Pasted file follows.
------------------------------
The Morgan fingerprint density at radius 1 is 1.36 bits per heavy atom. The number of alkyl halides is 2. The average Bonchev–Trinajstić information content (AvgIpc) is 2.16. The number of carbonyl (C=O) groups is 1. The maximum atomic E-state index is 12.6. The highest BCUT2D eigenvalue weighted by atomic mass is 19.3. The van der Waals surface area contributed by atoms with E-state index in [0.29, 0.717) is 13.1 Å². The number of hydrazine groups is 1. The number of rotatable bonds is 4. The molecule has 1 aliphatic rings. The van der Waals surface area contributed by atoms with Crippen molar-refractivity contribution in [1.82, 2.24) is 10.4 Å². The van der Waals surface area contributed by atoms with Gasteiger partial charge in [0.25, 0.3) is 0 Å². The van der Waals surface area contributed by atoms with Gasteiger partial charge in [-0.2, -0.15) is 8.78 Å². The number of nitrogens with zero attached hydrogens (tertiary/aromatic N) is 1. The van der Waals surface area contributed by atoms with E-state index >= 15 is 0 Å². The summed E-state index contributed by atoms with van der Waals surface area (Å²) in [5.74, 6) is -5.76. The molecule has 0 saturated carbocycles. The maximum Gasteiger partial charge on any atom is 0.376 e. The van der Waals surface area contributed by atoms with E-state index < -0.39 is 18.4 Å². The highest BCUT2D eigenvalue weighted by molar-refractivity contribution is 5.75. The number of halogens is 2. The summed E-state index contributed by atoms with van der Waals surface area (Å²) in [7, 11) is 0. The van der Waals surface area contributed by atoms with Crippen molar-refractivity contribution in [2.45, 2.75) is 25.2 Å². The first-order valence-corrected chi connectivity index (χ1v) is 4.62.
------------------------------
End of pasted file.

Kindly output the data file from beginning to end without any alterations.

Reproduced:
The Morgan fingerprint density at radius 1 is 1.36 bits per heavy atom. The number of alkyl halides is 2. The average Bonchev–Trinajstić information content (AvgIpc) is 2.16. The number of carbonyl (C=O) groups is 1. The maximum atomic E-state index is 12.6. The highest BCUT2D eigenvalue weighted by atomic mass is 19.3. The van der Waals surface area contributed by atoms with E-state index in [0.29, 0.717) is 13.1 Å². The number of hydrazine groups is 1. The number of rotatable bonds is 4. The molecule has 1 aliphatic rings. The van der Waals surface area contributed by atoms with Crippen molar-refractivity contribution in [1.82, 2.24) is 10.4 Å². The van der Waals surface area contributed by atoms with Gasteiger partial charge in [0.25, 0.3) is 0 Å². The van der Waals surface area contributed by atoms with Gasteiger partial charge in [-0.2, -0.15) is 8.78 Å². The number of nitrogens with zero attached hydrogens (tertiary/aromatic N) is 1. The van der Waals surface area contributed by atoms with E-state index >= 15 is 0 Å². The summed E-state index contributed by atoms with van der Waals surface area (Å²) in [5.74, 6) is -5.76. The molecule has 0 saturated carbocycles. The maximum Gasteiger partial charge on any atom is 0.376 e. The van der Waals surface area contributed by atoms with E-state index < -0.39 is 18.4 Å². The highest BCUT2D eigenvalue weighted by molar-refractivity contribution is 5.75. The number of halogens is 2. The summed E-state index contributed by atoms with van der Waals surface area (Å²) in [7, 11) is 0. The van der Waals surface area contributed by atoms with Crippen molar-refractivity contribution in [2.45, 2.75) is 25.2 Å². The first-order valence-corrected chi connectivity index (χ1v) is 4.62.